Germany's highest mountain, the , is also one of its most accessible. A cogwheel railroad and three different cable cars provide an effortless route to the top, where you can enjoy views of four countries before sitting down to a pleasant meal or quaffing a drink on a terrace overlooking a glacier.
You might even find yourself witnessing a press event for the latest model BMW, observing a TV commercial shoot, or waving at a bride and groom as they emerge from Germany's highest-altitude chapel. Need to check your e-mail? Log onto the Internet at one of the Zugspitze's public terminals. Having a family reunion? Book a conference room with a projector for Uncle Phil's digital slide show.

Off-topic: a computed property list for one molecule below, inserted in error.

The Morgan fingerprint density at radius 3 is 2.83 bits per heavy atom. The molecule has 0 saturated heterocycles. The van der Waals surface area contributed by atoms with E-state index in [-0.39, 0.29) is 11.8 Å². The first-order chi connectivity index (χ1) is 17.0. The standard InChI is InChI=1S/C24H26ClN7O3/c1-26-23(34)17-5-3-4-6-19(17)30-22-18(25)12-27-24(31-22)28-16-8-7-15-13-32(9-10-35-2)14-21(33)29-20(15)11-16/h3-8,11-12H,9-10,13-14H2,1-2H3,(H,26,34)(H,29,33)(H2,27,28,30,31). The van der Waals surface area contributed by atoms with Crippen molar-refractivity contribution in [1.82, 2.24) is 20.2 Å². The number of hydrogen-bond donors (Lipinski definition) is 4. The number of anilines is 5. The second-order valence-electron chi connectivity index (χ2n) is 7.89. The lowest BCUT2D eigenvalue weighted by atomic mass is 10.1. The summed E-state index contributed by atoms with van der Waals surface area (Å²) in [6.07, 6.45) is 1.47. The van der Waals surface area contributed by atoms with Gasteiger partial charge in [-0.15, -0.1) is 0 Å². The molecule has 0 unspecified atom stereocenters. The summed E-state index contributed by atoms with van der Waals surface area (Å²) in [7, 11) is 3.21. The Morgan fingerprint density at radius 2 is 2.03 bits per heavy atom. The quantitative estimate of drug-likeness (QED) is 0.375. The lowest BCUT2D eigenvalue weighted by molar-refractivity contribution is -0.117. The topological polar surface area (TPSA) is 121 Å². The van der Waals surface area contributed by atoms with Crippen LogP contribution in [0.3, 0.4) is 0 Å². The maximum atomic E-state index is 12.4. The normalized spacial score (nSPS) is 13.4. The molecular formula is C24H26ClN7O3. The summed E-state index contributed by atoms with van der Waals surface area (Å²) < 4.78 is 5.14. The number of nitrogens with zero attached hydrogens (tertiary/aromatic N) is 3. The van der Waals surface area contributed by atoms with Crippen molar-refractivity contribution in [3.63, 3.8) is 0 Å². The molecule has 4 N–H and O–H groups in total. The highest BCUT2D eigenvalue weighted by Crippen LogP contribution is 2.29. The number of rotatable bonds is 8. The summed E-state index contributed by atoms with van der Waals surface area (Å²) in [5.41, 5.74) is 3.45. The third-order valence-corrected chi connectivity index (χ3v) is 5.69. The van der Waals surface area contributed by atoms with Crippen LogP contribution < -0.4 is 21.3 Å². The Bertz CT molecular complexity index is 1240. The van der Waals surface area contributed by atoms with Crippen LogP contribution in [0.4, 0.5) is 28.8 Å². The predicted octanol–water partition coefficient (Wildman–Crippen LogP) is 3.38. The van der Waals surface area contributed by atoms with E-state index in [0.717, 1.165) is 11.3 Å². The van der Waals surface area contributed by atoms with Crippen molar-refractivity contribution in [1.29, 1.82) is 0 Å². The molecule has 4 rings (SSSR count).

Okay, the Zugspitze isn't Mount Everest, and Hillary wouldn't have needed Tenzing's help to reach the top. But don't let the restaurants, scientific observatories, or communications antennas fool you into thinking that you're in the Munich suburbs--even if the German Alpine Club hut does have a sign that reads "Münchner Haus." The Zugspitze is very much a mountain, and its scenery is nothing short of spectacular. No visit to Garmisch-Partenkirchen is complete without an ascent to the highest point in Germany. As attractions go, the Zugspitze ranks a solid zehn on a scale of ten.
Next page: Getting up and down
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|Getting up and down||Winter sports|
|More about Garmisch-Partenkirchen:|
|Partnach Gorge - Partnachklamm|
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